• Each group chooses (or will be assigned) a group of ideas and together they will type up a statement which includes all of the ideas in a clear, positively stated paragraph. You might have each group's paragraph start out with the same line: "In this class we ......". If the group thing isn't working well, then have each member of the group type up their own paragraph & share it with their group at the end of the period. Then choose someone's paragraph or parts of several paragraphs to make a final coherent paragraph.

Day Seven:
• Optional Step if beaming is working for you: The Beamers should get together & beam their group's final paragraphs to the other Beamers for their groups to review. Like a mini-jig-saw. The Beamers go back to their own group and read all the different paragraphs from the other groups. Amongst themselves, they discuss and prepare any thoughtful suggestions & edits.

Day Eight:
• Each Reporter will read their group's paragraph to the class.

• The class will revise & edit each of the paragraphs.

• The class decides on a title for that paragraph

• The Reporter for each group beams the final draft of their paragraph with names of the group's authors to the teacher.

• During a prep time, the teacher will put all the paragraphs into one document to share with the class

Day Nine:
• The teacher shows the assembled document representing the class' group agreements.

• The class decides the order for the paragraphs according to importance or other criteria the group develops. "What should go first? Last?"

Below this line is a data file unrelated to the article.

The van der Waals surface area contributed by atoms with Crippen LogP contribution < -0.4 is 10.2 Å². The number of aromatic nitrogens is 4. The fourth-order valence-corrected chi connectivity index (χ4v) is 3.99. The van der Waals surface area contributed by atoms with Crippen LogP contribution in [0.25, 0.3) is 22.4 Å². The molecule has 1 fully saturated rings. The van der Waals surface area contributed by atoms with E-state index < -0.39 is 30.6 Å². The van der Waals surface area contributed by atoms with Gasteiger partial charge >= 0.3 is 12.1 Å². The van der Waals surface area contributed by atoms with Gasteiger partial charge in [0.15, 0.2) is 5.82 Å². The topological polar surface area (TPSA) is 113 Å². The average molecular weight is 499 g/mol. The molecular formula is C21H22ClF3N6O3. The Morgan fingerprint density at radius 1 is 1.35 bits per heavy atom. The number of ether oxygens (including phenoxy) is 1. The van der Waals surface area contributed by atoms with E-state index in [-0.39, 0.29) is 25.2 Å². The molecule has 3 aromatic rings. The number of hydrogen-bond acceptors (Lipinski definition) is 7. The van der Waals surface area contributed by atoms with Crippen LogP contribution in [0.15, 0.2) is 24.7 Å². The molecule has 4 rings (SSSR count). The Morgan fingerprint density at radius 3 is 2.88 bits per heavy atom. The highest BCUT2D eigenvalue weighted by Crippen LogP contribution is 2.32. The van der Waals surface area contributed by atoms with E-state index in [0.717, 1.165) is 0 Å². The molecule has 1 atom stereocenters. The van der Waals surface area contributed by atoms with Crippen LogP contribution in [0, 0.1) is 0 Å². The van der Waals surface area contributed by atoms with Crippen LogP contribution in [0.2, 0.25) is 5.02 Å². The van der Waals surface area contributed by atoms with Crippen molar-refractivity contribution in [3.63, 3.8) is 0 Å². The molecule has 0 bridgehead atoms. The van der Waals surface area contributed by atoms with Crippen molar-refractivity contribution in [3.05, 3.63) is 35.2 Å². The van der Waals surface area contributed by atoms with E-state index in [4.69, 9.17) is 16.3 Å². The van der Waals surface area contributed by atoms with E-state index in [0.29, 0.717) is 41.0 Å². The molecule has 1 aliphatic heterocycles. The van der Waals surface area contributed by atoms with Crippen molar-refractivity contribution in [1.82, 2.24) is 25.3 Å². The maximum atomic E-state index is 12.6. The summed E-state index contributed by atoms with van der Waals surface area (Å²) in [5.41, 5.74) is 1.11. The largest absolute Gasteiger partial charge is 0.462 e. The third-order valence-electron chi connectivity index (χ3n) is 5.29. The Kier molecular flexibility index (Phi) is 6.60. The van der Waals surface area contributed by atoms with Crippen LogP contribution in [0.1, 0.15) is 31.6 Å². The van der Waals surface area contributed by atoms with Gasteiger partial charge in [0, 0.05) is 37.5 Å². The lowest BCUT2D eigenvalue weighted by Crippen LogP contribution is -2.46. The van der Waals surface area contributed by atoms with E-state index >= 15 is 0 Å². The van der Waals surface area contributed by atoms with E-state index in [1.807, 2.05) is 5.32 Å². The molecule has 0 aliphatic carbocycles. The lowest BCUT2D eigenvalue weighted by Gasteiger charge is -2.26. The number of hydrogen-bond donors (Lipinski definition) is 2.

• The class also decides on the color for each paragraph.

• During a prep period, the teacher prints the final document (in color preferably) and attaches another piece of paper where students will sign.

Day Ten:
• The teacher shows the final document (The Classroom Constitution) and passes it around the room to be signed by each and every student.

• When all students have signed, laminate the document and post it in the room.

• Go Public with it: Give the principal a copy. Put a copy in your Guest Teacher folder. Print a copy to go home for parents. Post it on a class web-page.

• Beam the final draft to the Beamers or to a class Tech Crew who manages the class set of handhelds. They will beam it to the other handhelds.


Optionalor Modified Plan (If beaming doesn't function smoothly, consider using this plan. This could kick in after the students have brainstormed the list of class agreement ideas & have grouped and labeled the ideas):

• Once the final draft is on each handheld. Have each student save it as their own ("C.A. - Julia" for Classroom Agreements - Julia). Then each student goes through each bubble-idea and color codes it either green, yellow, or red depending on how well they think they perform that behavior. Green is great, yellow if fairly good, red means there's lots of room for improvement) (ie: Raises hand to share a comment or question with the class ... I think I'll color code that yellow because I'm pretty good at that. Hmmm, listens when other people have the floor to talk... I think I'll code that red because I know I talk a lot to my table partner.)

• Have students type a paragraph or short paper using Docs to Go about how they are doing in terms of helping our class be a great place to learn. More advanced students could write about 3-5 things they are doing exceptionally well, then another paragraph about what they're doing pretty well, and another paragraph about what they could do to help our class be an even better place to learn and grow as well as tell HOW they will put their plan into action. They could also include and introduction explaining why we have class agreements, and a conclusion explaining how everybody's efforts (or lack thereof) contribute to our class atmosphere. Some students could write 1-2 things about each of those paragraphs, while other students might only be